Cluster analysis and food group consumption in a national sample of Australian girls
ABSTRACT Food preferences develop early in life and track into later life. There is limited information on food consumption and dietary patterns in Australian girls. The present study aimed to: (i) determine the frequency of food groups consumed over 1day; (ii) identify dietary clusters based on food group consumption; and (iii) compare dietary intakes and activity variables between clusters.
A cross-sectional analysis of 9-16-year-old girls (n=1114) from the 2007 Australian National Children's Nutrition and Physical Activity Survey was performed.
Over the whole day, 30% of all girls consumed carbonated sugar drinks, 46% consumed take-away food, 56% consumed fruit, 70% consumed at least one vegetable, and 19% and 30% consumed white and/or red meat, respectively. K-means cluster analysis derived four clusters. Approximately one-third of girls were identified in a Meat and vegetable cluster; these girls had the highest intakes of red meat and vegetables, and tended to have higher intakes of fruit, whole grain breads, low fat yoghurt, and lower intakes of take-away foods and soft drinks. They also had the highest intakes of protein, fibre and micronutrients; and tended to perform more physical activity, compared to girls in the remaining clusters.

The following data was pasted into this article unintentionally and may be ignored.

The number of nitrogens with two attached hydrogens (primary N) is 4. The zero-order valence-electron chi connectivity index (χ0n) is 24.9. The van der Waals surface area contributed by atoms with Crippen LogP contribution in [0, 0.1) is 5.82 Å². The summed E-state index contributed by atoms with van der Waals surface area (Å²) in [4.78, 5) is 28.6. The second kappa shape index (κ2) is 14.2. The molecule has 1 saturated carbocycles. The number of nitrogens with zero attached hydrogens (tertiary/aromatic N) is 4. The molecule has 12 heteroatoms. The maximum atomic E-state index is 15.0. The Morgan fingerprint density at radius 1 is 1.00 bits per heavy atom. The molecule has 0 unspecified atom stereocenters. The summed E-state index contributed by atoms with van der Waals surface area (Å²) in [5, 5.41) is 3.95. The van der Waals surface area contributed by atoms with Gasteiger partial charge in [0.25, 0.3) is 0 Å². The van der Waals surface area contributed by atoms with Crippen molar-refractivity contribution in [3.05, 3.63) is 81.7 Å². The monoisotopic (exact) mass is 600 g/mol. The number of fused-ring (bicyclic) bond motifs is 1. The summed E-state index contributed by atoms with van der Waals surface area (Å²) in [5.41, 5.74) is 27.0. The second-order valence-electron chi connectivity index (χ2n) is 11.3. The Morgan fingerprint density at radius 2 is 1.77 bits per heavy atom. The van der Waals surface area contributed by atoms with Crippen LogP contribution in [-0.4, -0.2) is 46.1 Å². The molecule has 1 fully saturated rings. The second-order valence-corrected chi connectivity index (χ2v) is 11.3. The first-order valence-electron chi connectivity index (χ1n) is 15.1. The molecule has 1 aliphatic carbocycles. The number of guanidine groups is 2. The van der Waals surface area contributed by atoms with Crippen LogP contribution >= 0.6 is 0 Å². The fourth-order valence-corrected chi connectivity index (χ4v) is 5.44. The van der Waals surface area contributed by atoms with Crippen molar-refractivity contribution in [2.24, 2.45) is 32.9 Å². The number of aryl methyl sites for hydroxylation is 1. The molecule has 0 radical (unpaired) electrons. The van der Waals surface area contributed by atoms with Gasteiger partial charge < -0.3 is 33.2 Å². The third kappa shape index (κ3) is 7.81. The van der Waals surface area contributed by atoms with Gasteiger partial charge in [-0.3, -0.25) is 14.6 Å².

Girls identified in the Meat and vegetable cluster, on average, consumed more lean red meat, vegetables, fruits, and low-fat dairy products, and had a higher intakes of many nutrients. The high percentage of girls not identified in this cluster suggests the need to inform them on how to make healthy, nutrient dense food choices, and why they require increased nutrient intakes at this time.
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ABSTRACT: Aims: There is little data in Australian children assessing dietary fibre intakes or ready‐to‐eat cereal consumption. The aims were to: (i) assess the dietary fibre intake of 2‐ to 16‐year‐old children from the 2007 Australian National Children's Nutrition and Physical Activity Survey; (ii) determine the percentage of children meeting adequate fibre intake; and (iii) determine the contribution of breakfast and ready‐to‐eat cereal fibre intake.Methods: Secondary analysis of the 2007 Australian National Children's Nutrition and Physical Activity Survey.Results: On the day of the survey, the mean (SE) dietary fibre intake among all children at breakfast was 4.5 (0.1) g and total daily fibre intake was 20.7 (0.2) g. Fibre adequacy was achieved by 50% of Australian children. Forty‐nine percent of all children consumed ready‐to‐eat cereal, providing 2/3 of fibre intake at breakfast and 1/10 of total daily fibre intake. Consuming ready‐to‐eat cereal was a significant predictor of total daily fibre intake (β= 0.028). Over 60% of all children consumed ready‐to‐eat cereal in which at least a ‘source’ of fibre (1.5–3.0 g) was available; however, Conclusions: While ready‐to‐eat cereal was only consumed by close to half of all children, it was a significant contributor of fibre at both the breakfast meal occasion and over the whole day. Randomised controlled trials are necessary to identify whether increasing consumption of fibre from ready‐to‐eat cereal alters health outcomes such as anthropometric and biochemical end points.Nutrition & Dietetics 06/2013; 70(2-2):132-138. DOI:10.1111/j.1747-0080.2012.01640.x · 0.72 Impact Factor